Jimmy felt like a star some days, he said, always burning under his skin. Sometimes light shined from behind his teeth when he’d get to drinking, licking his lips with syrup in his eyes and laughing like he was about to fall out of his shoes. Jimmy always said things like that as long as I’d known him. That there was a nuclear bomb locked up inside him, ready to burn. Set the whole world on fire and melt people’s faces off like when you put Playmobil toys in the microwave, or like some spinning Fourth of July firework from hell. Everything but me, he always said, because at least I was still pretty cool. I never believed Jimmy, not really, but I never corrected him either. There was no point to it. Jimmy was just like that.
We both finished art school with a whimper. Jimmy sold most of his paints and supplies for rolling papers and beer money. He moved out of his mom’s house to some gross basement apartment his cousin Denny owned and put plaster over the holes where the previous tenants had hid their crack. I did an internship at the Guggenheim and then wandered off half-way through the summer to do street art with this tattooed sitar-player that I met at a rave. It wasn’t as exciting as it sounded.
Now we were just waiters with fake leather vests and bolo ties over at Wydell’s Steakhouse downtown, slinging ribeyes and whiskey-and-cokes to dress-up cowboys in expensive hats and designer jeans. After work we went back to Jimmy’s place most nights to get high and play X-Box. He always beat me, and we would drink off the stink of fake Country and too many Dallas reruns. There was nothing special about us that was made of stars or touched by light. Get a few beers in Jimmy and he swore he was the stuff of science fiction movies. Some space-age Jesus Christ made of sunshine. Then he’d get to glowing under his fingernails sometimes, and I’d almost believe him.
“I’m gonna blow up some day, man,” he’d say, lazy from the joint we’d just shared and looking dead in the eyes. “You’ll see. I’m like God with a magnifying glass, and you’re just ants. There won’t be shit left.”
“Yeah, yeah,” I’d always say over the noise of killing zombie hookers with chainsaws. “Just don’t stand next to me when you go nova.”
One night Jimmy and me were at a party for this girl Beth I knew from the video store, drinking cheap beer from red plastic cups. Half the people there were from the restaurant, the rest were all heavily-pierced baristas and tattooed hairdressers. It was like college all over again, a sweaty hipster fiesta in somebody’s studio apartment. I didn’t care. I was in the corner talking to Beth about French horror films and vagina dentate. Jimmy was nowhere in sight, having wandered off to score off of the bus-boy TJ or try his luck with that bartender again. It was then that I heard him shouting.
“Hey, Greg! Hey, hey, Greg!”
In the bathroom I found Jimmy hunched over the toilet, pointing and laughing. There was light shining behind his eyes and between the lashes, but I ignored it.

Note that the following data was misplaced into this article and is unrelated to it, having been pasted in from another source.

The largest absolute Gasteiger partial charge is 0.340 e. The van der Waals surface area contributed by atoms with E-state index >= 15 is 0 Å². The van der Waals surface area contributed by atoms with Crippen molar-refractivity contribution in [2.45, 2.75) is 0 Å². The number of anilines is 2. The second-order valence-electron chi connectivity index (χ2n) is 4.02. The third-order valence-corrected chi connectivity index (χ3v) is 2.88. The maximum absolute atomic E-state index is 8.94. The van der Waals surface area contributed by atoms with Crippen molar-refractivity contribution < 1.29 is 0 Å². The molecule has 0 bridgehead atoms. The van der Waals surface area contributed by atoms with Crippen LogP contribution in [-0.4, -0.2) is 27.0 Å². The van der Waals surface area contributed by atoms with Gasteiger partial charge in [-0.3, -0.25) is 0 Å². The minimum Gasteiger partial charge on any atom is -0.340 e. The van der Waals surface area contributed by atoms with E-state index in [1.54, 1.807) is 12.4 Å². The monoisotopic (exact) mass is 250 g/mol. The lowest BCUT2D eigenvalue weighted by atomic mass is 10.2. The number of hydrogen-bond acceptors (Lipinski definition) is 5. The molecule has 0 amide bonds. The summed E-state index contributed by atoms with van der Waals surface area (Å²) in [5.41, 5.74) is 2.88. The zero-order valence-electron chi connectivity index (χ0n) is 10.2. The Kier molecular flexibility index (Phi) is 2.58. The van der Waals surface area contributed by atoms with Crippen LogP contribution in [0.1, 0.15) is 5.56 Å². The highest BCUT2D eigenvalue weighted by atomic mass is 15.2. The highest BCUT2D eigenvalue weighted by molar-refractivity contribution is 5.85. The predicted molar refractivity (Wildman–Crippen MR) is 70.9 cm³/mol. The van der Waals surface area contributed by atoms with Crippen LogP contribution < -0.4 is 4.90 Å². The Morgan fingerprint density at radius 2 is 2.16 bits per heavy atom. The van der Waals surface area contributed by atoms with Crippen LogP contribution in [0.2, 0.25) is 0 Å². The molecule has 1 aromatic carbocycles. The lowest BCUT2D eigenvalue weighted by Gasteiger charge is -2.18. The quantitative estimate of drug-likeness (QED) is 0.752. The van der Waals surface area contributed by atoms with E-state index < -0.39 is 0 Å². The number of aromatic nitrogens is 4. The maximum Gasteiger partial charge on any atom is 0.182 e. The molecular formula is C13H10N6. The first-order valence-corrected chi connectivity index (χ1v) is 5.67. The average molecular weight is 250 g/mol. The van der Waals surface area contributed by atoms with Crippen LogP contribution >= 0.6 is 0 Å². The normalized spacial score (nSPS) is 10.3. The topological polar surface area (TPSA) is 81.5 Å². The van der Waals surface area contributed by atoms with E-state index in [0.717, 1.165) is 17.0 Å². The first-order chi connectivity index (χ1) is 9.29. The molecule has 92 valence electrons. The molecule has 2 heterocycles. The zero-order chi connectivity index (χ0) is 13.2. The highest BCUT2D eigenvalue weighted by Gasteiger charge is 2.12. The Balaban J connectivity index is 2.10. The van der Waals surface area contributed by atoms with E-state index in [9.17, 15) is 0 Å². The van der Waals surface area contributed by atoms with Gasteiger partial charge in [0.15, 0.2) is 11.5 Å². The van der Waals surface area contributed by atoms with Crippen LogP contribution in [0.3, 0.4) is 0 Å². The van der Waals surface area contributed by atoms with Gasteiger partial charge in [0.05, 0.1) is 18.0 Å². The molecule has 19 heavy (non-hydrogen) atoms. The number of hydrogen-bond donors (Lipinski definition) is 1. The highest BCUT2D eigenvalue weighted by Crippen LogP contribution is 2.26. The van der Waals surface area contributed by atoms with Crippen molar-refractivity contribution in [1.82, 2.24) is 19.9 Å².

“Dude, it’s called a bowel movement,” I sighed. “You didn’t win anything.”
“No, man, look. Look.”
Taking a hesitant step toward the bowl, I saw that the whole thing was lit up, bright like Christmas lights.
“So, what, do you pee radioactive now?”
“No, man, it’s finally happening.” Jimmy was glowing from his fingertips, a dim burn like cigarette ash growing steadily brighter. “My whole body’s going nova. I told you this was coming.”
Quick as a shot Jimmy ran out of the bathroom, elbowing his way to the patio. He climbed over the rail and hung over the edge three stories over the street. I tried to stop him, to pull him back but he wouldn’t budge.
“Don’t be stupid, Jimmy!” I shouted at him. “You’re not a star. You probably just had Mountain Dew pee or something. You know how mine gets fluorescent orange when I drink too much Code Red?”
“No, this is totally happening,” Jimmy laughed, wriggling dangerously over the concrete. “I’m going nova.”
“Jimmy, you need to stop. Get back inside.”
“I can’t, man. I’m going to burn up. All that’s left will be my good-looking corpse.”
Just like that, the light started to shine. It came out of Jimmy in a wave that swallowed up the patio, bursting out of his chest and from his fingers and skull. The apartment shook and inside the hipsters screamed, gathered at the patio door in horror. I felt helpless as I watched Jimmy, engulfed by the light that tore out of him from every orifice, knowing then that I should have believed him all along. That maybe he was touched by something beautiful, by something divine. That maybe he had touched me, too.
In the end, as far as super-novae go, Jimmy’s was more of a taco burp. The hipsters all lived, even if some of their feather earrings and trucker caps were singed in the process. Nobody’s faces melted and reality didn’t collapse, at least not in any immediately notable way. Jimmy lived too, after I peeled him from the ledge, white-hot and glowing all over, the corpse of a blown-out star. It was kind of hard to keep a job like that, but it was okay. Beth was so impressed by my horror film knowledge that we started dating, and she was cool with letting me and Jimmy stay at her place. Jimmy still drank and told stories of the time that he went nova and killed all the city’s hipsters in a perfect blast, but we all knew better. Still we let Jimmy have it. He was happy.
MAGEN TOOLE is a writer for Fort Worth, Texas. She likes dinosaurs, black holes and writing stuff. When she grows up she wants to be the tambourine player in a psychedelic revival band. You can find more of her work at her website, http://www.eonism.net